Exploring Spain’s vast ‘Sea of Olives’ 

In a new regular feature, European editor Andrew Hood dives into the history and culture of cycling’s biggest races.

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This week’s Jaén Paraíso Interior — the new one-day gravel-inspired race where Tadej Pogačar made his season debut Monday with winning panache — rides deep into the heart of one of Spain’s most iconic regions.

The backdrop for the race is called the “mar de olivos” — the sea of olives — a vast area in the Jaén region of Spain’s Andalucía that produces some of Europe’s most prized olive oil. If you’re a fan of olive oil, this is the equivalent of visiting La Rioja for wine aficionados.

The numbers are staggering. The region produces more than 600,000 tons of the “liquid gold” that equals roughly 65 million liters. Spanish olive oil, anchored by its famed “extra virgin,” accounts for 20 percent of all olive oil sales worldwide. Orchards date back to the Roman era, and some trees can be centuries old.

There are an estimated 70 million olive trees in the rolling hills around Jaén, the regional capital. The province is a frequent stop for the Vuelta a España, the Ruta de Sol, and other road, mountain bike, and gravel races.

Spain’s ‘sea of olives’ is a massive expanse of olive trees across Andalucía. (Photo: Andrew Hood)

Far from the tourist-packed beaches, the interior region in and around Jaén serves up a rich cultural, historical, and gastronomical offering that’s well worth a visit. Towering above Jaén is the Castillo Santa Catalina set on ridge dating from the 10th century. Its five-star “parador” is one of one Spain’s most spectacular hotels.

Jaén offers an interesting mix of cycling options. Roads can be heavily trafficked, but there is good riding in the mountains above Jaén, and in the even more remote Cazorla region, as well as near Úbeda. The Sierra de la Pandera, a finish in the 2022 Vuelta, is one of the more challenging climbs in the area. Valdepeñas de Jaén, a village lost in the middle of the “sea of olives,” is another popular stage finish in the Spanish grand tour.

Road racers lament that after a rain the roads turn treacherous with a mix of dust, vehicle gunk, and even olive oil that splashes onto the asphalt. Good thing it doesn’t rain very much.

Better still is to head off-road. Monday’s Jaén Paraíso Interior race featured more than 40km of gravel and dirt roads that lace the area around Úbeda and Baeza. There are more marked trails and pathways, and there are thousands of kilometers of off-road gravel opportunities in the region.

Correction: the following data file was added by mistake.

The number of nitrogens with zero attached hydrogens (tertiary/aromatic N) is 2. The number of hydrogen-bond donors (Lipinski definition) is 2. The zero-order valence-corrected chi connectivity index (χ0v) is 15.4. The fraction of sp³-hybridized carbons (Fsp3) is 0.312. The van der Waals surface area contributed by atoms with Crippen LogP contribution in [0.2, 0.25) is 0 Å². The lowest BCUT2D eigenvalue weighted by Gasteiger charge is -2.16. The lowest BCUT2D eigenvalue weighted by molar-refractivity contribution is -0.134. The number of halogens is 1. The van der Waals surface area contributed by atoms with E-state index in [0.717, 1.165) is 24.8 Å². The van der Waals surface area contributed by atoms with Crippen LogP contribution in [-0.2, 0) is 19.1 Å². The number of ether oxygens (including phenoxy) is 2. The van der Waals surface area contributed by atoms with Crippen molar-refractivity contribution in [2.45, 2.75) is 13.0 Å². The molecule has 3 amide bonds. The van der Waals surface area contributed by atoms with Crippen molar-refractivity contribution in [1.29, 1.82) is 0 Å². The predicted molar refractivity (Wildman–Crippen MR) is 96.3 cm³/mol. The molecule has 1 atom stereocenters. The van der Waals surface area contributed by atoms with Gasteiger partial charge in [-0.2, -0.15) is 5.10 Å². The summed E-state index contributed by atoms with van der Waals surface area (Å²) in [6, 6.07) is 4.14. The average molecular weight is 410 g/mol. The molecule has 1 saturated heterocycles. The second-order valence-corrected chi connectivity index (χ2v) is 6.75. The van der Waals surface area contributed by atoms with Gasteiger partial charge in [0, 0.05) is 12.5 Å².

There are several off-road trail networks that offer endless bike-packing and touring options. One easy route is the Vía Verde del Aceite that runs 128km along an old railway from Jaén to Puente Genil. For the more adventurous, the Trans-Andalus is a 2000km, multi-stage loop that encompasses all the provinces in Andalucía entirely off-road. 

Olive oil is bought by the gallon at dispensaries across the region. (Photo: Andrew Hood)

Saudi Tour: Winning the hotel lottery

A few lucky riders won the race hotel lottery earlier this month at the Saudi Tour when they drew straws to land in the opulent Banyan Tree resort.

Tucked inside a windswept canyon, a string of private villas are perched along towering sandstone formations with a few stray camels wandering through. The off-the-rack price? Starting at $2,500 a night.

Riders from Team DSM were even luckier, and stayed in opulent mansions that house the Saudi royal family or the occasional Hollywood celebrity.

With several bedrooms and a private pool, the top-end villas recently played host to Jonny Depp the week before the peloton arrived. Andrea Bocelli who also stayed in one of the luxurious villas before a concert in the nearby Maraya facility, claimed to be the world’s largest mirrored structure.

“The hotels here are quite impressive, I must say. It’s certainly better than what we see a lot of the times in Europe,” said Cofidis rider Max Walscheid. “It is part of the whole experience of being here. It’s very unique here, and the racing is pretty good compared to some of the other Middle Eastern races I’ve been to.”

The Banyan Tree Resort, with the Maraya building in the distance. (Photo: Andrew Hood)

Riders at the Banyan Tree and nearby Habitas complex gushed the hotels were some of the best they’ve ever seen.

And that’s saying something for travel-weary riders in the peloton who’ve stayed in castles, chateaux, and lush resorts across Europe and beyond.

Not everyone enjoyed the five-star glam. Other teams stayed in more retail hotels and apartments in Al-Ula city, while others were housed in a new housing complex built especially for Hollywood film crews that are discovering the surrounding deserts make ideal backdrops for big-budget productions.

The hotel lottery is the same at just about every race. A team might be in a five-star chateau one night, and the next day find themselves in a Campanile chain hotel along the highway. Riders seem to take it all stride. All they want is a good night’s rest.

Sunrise at the Hegra archeological site near AlUla. (Photo: Charly Lopez/ASO)

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